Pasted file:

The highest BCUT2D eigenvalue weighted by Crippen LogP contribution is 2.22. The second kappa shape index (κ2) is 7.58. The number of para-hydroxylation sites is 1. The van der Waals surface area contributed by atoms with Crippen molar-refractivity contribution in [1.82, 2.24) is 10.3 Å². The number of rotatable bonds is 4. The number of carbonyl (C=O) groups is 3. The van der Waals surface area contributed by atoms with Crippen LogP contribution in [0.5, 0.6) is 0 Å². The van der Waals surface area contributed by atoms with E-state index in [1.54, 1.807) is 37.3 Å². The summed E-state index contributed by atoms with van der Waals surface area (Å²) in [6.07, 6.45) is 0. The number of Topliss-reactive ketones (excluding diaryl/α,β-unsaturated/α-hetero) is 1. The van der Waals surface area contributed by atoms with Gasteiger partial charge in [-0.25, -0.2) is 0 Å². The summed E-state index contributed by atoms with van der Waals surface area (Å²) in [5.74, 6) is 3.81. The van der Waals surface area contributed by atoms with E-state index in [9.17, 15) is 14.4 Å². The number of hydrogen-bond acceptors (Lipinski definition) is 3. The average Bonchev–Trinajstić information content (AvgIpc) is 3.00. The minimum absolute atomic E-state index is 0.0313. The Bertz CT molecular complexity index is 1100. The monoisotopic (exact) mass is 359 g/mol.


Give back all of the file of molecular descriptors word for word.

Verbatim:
The highest BCUT2D eigenvalue weighted by Crippen LogP contribution is 2.22. The second kappa shape index (κ2) is 7.58. The number of para-hydroxylation sites is 1. The van der Waals surface area contributed by atoms with Crippen molar-refractivity contribution in [1.82, 2.24) is 10.3 Å². The number of rotatable bonds is 4. The number of carbonyl (C=O) groups is 3. The van der Waals surface area contributed by atoms with Crippen LogP contribution in [0.5, 0.6) is 0 Å². The van der Waals surface area contributed by atoms with E-state index in [1.54, 1.807) is 37.3 Å². The summed E-state index contributed by atoms with van der Waals surface area (Å²) in [6.07, 6.45) is 0. The number of Topliss-reactive ketones (excluding diaryl/α,β-unsaturated/α-hetero) is 1. The van der Waals surface area contributed by atoms with Gasteiger partial charge in [-0.25, -0.2) is 0 Å². The summed E-state index contributed by atoms with van der Waals surface area (Å²) in [5.74, 6) is 3.81. The van der Waals surface area contributed by atoms with E-state index in [9.17, 15) is 14.4 Å². The number of hydrogen-bond acceptors (Lipinski definition) is 3. The average Bonchev–Trinajstić information content (AvgIpc) is 3.00. The minimum absolute atomic E-state index is 0.0313. The Bertz CT molecular complexity index is 1100. The monoisotopic (exact) mass is 359 g/mol.